During the summer of 2013, sophomore political science major Jordan Almeida had two options on how to spend his vacation.
Either sitting around the house burning the summer oil or doing a philanthropy internship in Africa.
He chose the latter.
Almeida began his internship creating biographic manuals for Angolan officials until he was transferred to the public affairs sector helping Angolan orphans.
“They needed people who could communicate better with young Angolan students and be a good advocate and also someone who could do (public relations work) and I speak Portuguese, Spanish and English so was good to have someone young and in college working with the kids,” Almeida said.
“They had me working with these orphans called Child Painting Angola, basically I’d be supervising them to paint murals in Angolan high schools and parts of Angolan cities.”
For three months Almeida worked with Angolan orphans who had been exiled from their homes due to allegations of witchcraft.
Because of the children’s artistic capabilities they had been shunned from their village accused of evil doings.
“The most life changing experience was the orphans that I worked with, because that just shed light on my whole life,” Almeida said. “It made me really think that these kids could make portraits for NBA players and Angolan officials but they live in shipping crates which is supported by nothing except cardboard on the floors.”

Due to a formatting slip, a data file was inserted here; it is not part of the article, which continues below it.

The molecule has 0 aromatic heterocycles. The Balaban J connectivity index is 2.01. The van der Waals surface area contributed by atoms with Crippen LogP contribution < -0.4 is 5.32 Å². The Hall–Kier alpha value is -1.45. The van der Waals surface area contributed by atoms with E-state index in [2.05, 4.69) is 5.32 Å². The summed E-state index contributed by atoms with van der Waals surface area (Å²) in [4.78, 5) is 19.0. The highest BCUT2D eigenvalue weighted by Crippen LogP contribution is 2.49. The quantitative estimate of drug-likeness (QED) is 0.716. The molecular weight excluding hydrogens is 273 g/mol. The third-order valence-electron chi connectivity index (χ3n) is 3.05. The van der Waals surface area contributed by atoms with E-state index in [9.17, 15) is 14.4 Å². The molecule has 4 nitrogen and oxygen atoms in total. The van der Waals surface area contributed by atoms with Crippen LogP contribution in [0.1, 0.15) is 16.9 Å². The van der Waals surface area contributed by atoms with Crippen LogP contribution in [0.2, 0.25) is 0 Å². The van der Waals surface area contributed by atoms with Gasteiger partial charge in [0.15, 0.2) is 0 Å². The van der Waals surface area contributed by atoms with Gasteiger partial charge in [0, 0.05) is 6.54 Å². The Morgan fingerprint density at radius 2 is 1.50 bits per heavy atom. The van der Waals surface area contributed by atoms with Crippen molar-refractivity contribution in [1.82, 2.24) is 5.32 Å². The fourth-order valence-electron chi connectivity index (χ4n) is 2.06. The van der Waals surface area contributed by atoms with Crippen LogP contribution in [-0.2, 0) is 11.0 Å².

“These kids don’t even have decent pants and they were kicked out of their homes by their parents because of witchcraft, because they’re artists and it’s not customary in a rural society, so they were kicked out and had to migrate into the city where they live in shipping crates and paint.”
Almeida said it put a new light on how he sees life now. He said he comes from a happy home where both his parents are diplomats for the U.S. embassy.
He considers himself lucky to have a family who is doing well financially and he is privileged compared to the orphans in Angola.
“He feels even luckier and blessed after the internship,” said close friend and biology major Jacob Caropino. “It’s not something new to him he is used to seeing that type of poverity”
Almeida did not try to get into the topic of accusations of witchcraft with the orphans.
He said he was there to do a job and not get involved in personal matters.
“I really did not want to bring up anything because I was there to do a job supervising and representing the U.S. embassy,” he said. The allegations of witchcraft toward children is still an ongoing issue in Africa, where being exiled is not the worst punishment. Some Africans believe being a witch is the root of all evil, disease and death. Some punishments involve torture or even being put the death.
Almeida plans on returning to Africa soon to continue his work with the orphans.
“It shows what type of person he is,” Julian Burrell, close friend and communication major, said. “He is a hard worker. I don’t think a lot of people would think to attack the source of a problem like that.”
Michael Saakyan can be reached at firstname.lastname@example.org.